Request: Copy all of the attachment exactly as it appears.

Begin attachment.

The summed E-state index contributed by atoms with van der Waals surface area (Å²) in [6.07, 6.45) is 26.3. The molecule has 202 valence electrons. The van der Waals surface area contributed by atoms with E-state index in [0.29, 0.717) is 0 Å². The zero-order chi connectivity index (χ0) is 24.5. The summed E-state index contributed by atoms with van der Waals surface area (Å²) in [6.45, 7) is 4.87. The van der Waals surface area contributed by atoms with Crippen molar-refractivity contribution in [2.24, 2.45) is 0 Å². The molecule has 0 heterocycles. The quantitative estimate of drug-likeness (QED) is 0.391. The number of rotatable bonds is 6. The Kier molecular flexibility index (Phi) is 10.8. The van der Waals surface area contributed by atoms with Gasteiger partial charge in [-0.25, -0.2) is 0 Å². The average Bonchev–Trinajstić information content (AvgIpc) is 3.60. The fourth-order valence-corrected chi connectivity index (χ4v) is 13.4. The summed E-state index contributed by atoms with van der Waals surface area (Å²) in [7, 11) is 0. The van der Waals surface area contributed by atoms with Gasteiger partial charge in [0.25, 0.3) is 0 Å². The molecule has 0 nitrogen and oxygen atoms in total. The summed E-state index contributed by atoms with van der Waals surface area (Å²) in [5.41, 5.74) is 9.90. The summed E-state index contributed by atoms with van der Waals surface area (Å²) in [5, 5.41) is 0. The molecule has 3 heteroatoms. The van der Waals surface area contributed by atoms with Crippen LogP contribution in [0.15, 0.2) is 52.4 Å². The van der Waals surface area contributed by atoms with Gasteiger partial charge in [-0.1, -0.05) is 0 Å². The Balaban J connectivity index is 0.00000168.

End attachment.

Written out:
The summed E-state index contributed by atoms with van der Waals surface area (Å²) in [6.07, 6.45) is 26.3. The molecule has 202 valence electrons. The van der Waals surface area contributed by atoms with E-state index in [0.29, 0.717) is 0 Å². The zero-order chi connectivity index (χ0) is 24.5. The summed E-state index contributed by atoms with van der Waals surface area (Å²) in [6.45, 7) is 4.87. The van der Waals surface area contributed by atoms with Crippen molar-refractivity contribution in [2.24, 2.45) is 0 Å². The molecule has 0 heterocycles. The quantitative estimate of drug-likeness (QED) is 0.391. The number of rotatable bonds is 6. The Kier molecular flexibility index (Phi) is 10.8. The van der Waals surface area contributed by atoms with Gasteiger partial charge in [-0.25, -0.2) is 0 Å². The average Bonchev–Trinajstić information content (AvgIpc) is 3.60. The fourth-order valence-corrected chi connectivity index (χ4v) is 13.4. The summed E-state index contributed by atoms with van der Waals surface area (Å²) in [7, 11) is 0. The van der Waals surface area contributed by atoms with Gasteiger partial charge in [0.25, 0.3) is 0 Å². The molecule has 0 nitrogen and oxygen atoms in total. The summed E-state index contributed by atoms with van der Waals surface area (Å²) in [5.41, 5.74) is 9.90. The summed E-state index contributed by atoms with van der Waals surface area (Å²) in [5, 5.41) is 0. The molecule has 3 heteroatoms. The van der Waals surface area contributed by atoms with Crippen LogP contribution in [0.15, 0.2) is 52.4 Å². The van der Waals surface area contributed by atoms with Gasteiger partial charge in [-0.1, -0.05) is 0 Å². The Balaban J connectivity index is 0.00000168.